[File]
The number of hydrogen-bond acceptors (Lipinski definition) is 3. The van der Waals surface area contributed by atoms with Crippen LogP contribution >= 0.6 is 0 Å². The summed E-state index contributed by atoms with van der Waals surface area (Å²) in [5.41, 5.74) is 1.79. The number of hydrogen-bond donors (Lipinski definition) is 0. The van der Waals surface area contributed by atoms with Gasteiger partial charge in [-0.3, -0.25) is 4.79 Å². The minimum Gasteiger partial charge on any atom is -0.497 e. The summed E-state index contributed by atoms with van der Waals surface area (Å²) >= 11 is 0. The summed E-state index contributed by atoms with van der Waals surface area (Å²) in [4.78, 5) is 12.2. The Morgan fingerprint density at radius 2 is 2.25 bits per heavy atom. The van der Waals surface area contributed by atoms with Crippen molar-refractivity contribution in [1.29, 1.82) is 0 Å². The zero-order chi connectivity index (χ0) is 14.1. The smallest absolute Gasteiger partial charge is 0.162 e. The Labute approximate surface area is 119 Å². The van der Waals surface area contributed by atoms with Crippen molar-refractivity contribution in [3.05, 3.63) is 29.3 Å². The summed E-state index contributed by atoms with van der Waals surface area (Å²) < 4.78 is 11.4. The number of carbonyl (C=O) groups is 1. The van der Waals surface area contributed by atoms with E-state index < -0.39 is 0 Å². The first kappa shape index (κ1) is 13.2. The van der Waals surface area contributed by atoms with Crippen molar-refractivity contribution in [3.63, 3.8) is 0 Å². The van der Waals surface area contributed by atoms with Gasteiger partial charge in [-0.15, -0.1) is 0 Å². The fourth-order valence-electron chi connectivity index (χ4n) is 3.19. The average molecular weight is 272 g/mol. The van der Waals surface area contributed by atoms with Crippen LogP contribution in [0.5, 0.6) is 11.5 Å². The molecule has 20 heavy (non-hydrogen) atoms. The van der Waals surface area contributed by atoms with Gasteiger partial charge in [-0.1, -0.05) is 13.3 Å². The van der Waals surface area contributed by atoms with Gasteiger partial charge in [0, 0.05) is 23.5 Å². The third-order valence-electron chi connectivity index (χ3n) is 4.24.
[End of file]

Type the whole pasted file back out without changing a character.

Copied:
The number of hydrogen-bond acceptors (Lipinski definition) is 3. The van der Waals surface area contributed by atoms with Crippen LogP contribution >= 0.6 is 0 Å². The summed E-state index contributed by atoms with van der Waals surface area (Å²) in [5.41, 5.74) is 1.79. The number of hydrogen-bond donors (Lipinski definition) is 0. The van der Waals surface area contributed by atoms with Gasteiger partial charge in [-0.3, -0.25) is 4.79 Å². The minimum Gasteiger partial charge on any atom is -0.497 e. The summed E-state index contributed by atoms with van der Waals surface area (Å²) >= 11 is 0. The summed E-state index contributed by atoms with van der Waals surface area (Å²) in [4.78, 5) is 12.2. The Morgan fingerprint density at radius 2 is 2.25 bits per heavy atom. The van der Waals surface area contributed by atoms with Crippen molar-refractivity contribution in [1.29, 1.82) is 0 Å². The zero-order chi connectivity index (χ0) is 14.1. The smallest absolute Gasteiger partial charge is 0.162 e. The Labute approximate surface area is 119 Å². The van der Waals surface area contributed by atoms with Crippen molar-refractivity contribution in [3.05, 3.63) is 29.3 Å². The summed E-state index contributed by atoms with van der Waals surface area (Å²) < 4.78 is 11.4. The number of carbonyl (C=O) groups is 1. The van der Waals surface area contributed by atoms with E-state index < -0.39 is 0 Å². The first kappa shape index (κ1) is 13.2. The van der Waals surface area contributed by atoms with Crippen molar-refractivity contribution in [3.63, 3.8) is 0 Å². The van der Waals surface area contributed by atoms with Gasteiger partial charge in [-0.15, -0.1) is 0 Å². The fourth-order valence-electron chi connectivity index (χ4n) is 3.19. The average molecular weight is 272 g/mol. The van der Waals surface area contributed by atoms with Crippen LogP contribution in [0.5, 0.6) is 11.5 Å². The molecule has 20 heavy (non-hydrogen) atoms. The van der Waals surface area contributed by atoms with Gasteiger partial charge in [-0.1, -0.05) is 13.3 Å². The van der Waals surface area contributed by atoms with Gasteiger partial charge in [0, 0.05) is 23.5 Å². The third-order valence-electron chi connectivity index (χ3n) is 4.24.